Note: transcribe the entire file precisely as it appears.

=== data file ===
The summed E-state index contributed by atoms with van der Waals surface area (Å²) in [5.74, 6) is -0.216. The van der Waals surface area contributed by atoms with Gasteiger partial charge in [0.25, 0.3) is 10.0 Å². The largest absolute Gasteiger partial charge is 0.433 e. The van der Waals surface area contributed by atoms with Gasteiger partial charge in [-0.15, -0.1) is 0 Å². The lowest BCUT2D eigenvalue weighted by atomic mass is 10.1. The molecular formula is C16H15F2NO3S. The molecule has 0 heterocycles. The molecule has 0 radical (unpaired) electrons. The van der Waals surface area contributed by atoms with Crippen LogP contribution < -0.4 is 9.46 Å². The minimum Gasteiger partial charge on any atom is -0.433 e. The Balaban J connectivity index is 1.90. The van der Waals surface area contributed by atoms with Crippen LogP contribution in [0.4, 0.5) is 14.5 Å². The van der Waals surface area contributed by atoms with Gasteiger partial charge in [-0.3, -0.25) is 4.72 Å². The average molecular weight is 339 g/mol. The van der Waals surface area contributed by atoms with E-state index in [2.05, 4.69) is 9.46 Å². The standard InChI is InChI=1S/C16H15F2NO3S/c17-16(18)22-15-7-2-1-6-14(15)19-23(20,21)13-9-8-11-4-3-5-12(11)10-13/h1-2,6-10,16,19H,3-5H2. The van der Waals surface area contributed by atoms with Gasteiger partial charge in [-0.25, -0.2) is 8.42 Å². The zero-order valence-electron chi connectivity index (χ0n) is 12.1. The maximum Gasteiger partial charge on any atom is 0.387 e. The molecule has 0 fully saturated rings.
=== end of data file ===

The summed E-state index contributed by atoms with van der Waals surface area (Å²) in [5.74, 6) is -0.216. The van der Waals surface area contributed by atoms with Gasteiger partial charge in [0.25, 0.3) is 10.0 Å². The largest absolute Gasteiger partial charge is 0.433 e. The van der Waals surface area contributed by atoms with Gasteiger partial charge in [-0.15, -0.1) is 0 Å². The lowest BCUT2D eigenvalue weighted by atomic mass is 10.1. The molecular formula is C16H15F2NO3S. The molecule has 0 heterocycles. The molecule has 0 radical (unpaired) electrons. The van der Waals surface area contributed by atoms with Crippen LogP contribution < -0.4 is 9.46 Å². The minimum Gasteiger partial charge on any atom is -0.433 e. The Balaban J connectivity index is 1.90. The van der Waals surface area contributed by atoms with Crippen LogP contribution in [0.4, 0.5) is 14.5 Å². The van der Waals surface area contributed by atoms with Gasteiger partial charge in [-0.3, -0.25) is 4.72 Å². The average molecular weight is 339 g/mol. The van der Waals surface area contributed by atoms with E-state index in [2.05, 4.69) is 9.46 Å². The standard InChI is InChI=1S/C16H15F2NO3S/c17-16(18)22-15-7-2-1-6-14(15)19-23(20,21)13-9-8-11-4-3-5-12(11)10-13/h1-2,6-10,16,19H,3-5H2. The van der Waals surface area contributed by atoms with Gasteiger partial charge in [-0.25, -0.2) is 8.42 Å². The zero-order valence-electron chi connectivity index (χ0n) is 12.1. The maximum Gasteiger partial charge on any atom is 0.387 e. The molecule has 0 fully saturated rings.